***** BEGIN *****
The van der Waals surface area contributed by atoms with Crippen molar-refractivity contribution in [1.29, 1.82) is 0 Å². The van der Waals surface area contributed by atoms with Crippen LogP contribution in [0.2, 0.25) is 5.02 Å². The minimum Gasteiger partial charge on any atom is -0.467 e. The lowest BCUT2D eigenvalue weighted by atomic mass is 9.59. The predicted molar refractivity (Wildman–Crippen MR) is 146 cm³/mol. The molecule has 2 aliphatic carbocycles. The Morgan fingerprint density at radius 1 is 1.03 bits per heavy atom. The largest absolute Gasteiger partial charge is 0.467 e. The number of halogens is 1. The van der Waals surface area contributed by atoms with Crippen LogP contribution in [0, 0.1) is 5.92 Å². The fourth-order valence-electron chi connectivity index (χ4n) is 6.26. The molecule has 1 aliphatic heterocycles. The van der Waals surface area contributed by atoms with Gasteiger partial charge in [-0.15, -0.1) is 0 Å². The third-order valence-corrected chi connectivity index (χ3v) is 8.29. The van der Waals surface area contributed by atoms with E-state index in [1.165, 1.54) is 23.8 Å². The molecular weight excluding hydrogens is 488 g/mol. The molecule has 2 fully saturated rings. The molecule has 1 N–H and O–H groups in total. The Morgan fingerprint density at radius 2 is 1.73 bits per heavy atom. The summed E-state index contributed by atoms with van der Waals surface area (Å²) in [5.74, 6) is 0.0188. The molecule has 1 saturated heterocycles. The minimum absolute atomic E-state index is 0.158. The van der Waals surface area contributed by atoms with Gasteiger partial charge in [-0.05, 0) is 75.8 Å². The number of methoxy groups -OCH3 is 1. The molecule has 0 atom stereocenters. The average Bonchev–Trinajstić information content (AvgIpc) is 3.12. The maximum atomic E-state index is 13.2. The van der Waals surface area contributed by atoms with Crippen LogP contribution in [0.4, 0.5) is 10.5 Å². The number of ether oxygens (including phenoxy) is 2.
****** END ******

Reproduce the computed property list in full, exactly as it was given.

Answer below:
The van der Waals surface area contributed by atoms with Crippen molar-refractivity contribution in [1.29, 1.82) is 0 Å². The van der Waals surface area contributed by atoms with Crippen LogP contribution in [0.2, 0.25) is 5.02 Å². The minimum Gasteiger partial charge on any atom is -0.467 e. The lowest BCUT2D eigenvalue weighted by atomic mass is 9.59. The predicted molar refractivity (Wildman–Crippen MR) is 146 cm³/mol. The molecule has 2 aliphatic carbocycles. The Morgan fingerprint density at radius 1 is 1.03 bits per heavy atom. The largest absolute Gasteiger partial charge is 0.467 e. The number of halogens is 1. The van der Waals surface area contributed by atoms with Crippen LogP contribution in [0, 0.1) is 5.92 Å². The fourth-order valence-electron chi connectivity index (χ4n) is 6.26. The molecule has 1 aliphatic heterocycles. The van der Waals surface area contributed by atoms with Gasteiger partial charge in [-0.15, -0.1) is 0 Å². The third-order valence-corrected chi connectivity index (χ3v) is 8.29. The van der Waals surface area contributed by atoms with E-state index in [1.165, 1.54) is 23.8 Å². The molecular weight excluding hydrogens is 488 g/mol. The molecule has 2 fully saturated rings. The molecule has 1 N–H and O–H groups in total. The Morgan fingerprint density at radius 2 is 1.73 bits per heavy atom. The summed E-state index contributed by atoms with van der Waals surface area (Å²) in [5.74, 6) is 0.0188. The molecule has 1 saturated heterocycles. The minimum absolute atomic E-state index is 0.158. The van der Waals surface area contributed by atoms with Gasteiger partial charge in [-0.05, 0) is 75.8 Å². The number of methoxy groups -OCH3 is 1. The molecule has 0 atom stereocenters. The average Bonchev–Trinajstić information content (AvgIpc) is 3.12. The maximum atomic E-state index is 13.2. The van der Waals surface area contributed by atoms with Crippen LogP contribution in [0.4, 0.5) is 10.5 Å². The number of ether oxygens (including phenoxy) is 2.